Osmia lignaria female © Doug Burnham

Occurs statewide, though apparently now more localized than historical records suggest it once was. One of the first bees to emerge in the spring and a common inhabitant of “bee hotels”. Occasionally used commercially for pollination of apples and other spring blooming fruit crops.


Camera iconMales

Identification: The largest of the regularly occurring bright blue Osmia, similar in size to a honey bee. Females have dark scopal hairs and a distinct notch in the margin of the clypeus. Males are best confirmed with a microscope, but are the most likely candidate for any large, blue Osmia in the early spring (see also O. bucephala).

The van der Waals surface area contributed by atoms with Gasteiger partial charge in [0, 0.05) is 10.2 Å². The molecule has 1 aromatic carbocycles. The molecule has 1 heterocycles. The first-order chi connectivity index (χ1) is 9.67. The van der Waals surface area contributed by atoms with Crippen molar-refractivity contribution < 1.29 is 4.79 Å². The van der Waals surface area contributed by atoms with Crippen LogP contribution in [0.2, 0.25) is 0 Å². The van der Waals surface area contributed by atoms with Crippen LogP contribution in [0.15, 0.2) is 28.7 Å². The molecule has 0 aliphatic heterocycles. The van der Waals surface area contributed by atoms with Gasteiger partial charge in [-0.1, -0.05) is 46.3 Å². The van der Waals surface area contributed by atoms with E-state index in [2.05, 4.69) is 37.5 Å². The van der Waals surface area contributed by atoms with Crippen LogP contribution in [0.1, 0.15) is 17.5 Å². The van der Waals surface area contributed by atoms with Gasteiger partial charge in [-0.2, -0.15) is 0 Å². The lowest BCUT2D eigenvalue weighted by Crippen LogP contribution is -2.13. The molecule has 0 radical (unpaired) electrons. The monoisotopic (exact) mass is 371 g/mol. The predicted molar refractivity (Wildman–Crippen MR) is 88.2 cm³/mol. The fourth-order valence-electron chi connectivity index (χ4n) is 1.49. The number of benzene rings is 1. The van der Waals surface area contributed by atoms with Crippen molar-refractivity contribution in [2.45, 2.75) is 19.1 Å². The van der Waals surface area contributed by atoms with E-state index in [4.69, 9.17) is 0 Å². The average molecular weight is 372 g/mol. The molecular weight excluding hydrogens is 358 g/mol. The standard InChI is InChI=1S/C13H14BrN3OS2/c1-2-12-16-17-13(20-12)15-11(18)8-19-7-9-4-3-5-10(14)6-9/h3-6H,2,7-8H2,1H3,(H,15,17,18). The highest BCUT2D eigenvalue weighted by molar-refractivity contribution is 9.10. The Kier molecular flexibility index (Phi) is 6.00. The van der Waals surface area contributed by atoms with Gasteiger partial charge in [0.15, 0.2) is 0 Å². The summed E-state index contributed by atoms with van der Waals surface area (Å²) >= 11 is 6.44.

Female Osmia lignaria face © USDA Bee Biology and Systematics Laboratory, Logan Utah

Similar Species:

Bufflehead Mason Bee (O. bucephala) – Slightly later flight period. O. bucephala are less brilliant blue with more abundant pale hair on the body. Females have an oversized head, while males have a distinctly long spur on the hind tibia.

Other Osmia: Several other spring Osima are similar, but most are either smaller or lack the brilliant blue shine.

Distribution: Abundant in collections from around the state until at least the late 2000’s. There is some evidence that it is being replaced by two non-native Osmia in the same subgenus (O. cornifrons and O. taurus), though it co-occurs with O. cornifrons at several semi-urban sites. Few, if any, records from the lower Champlain Valley.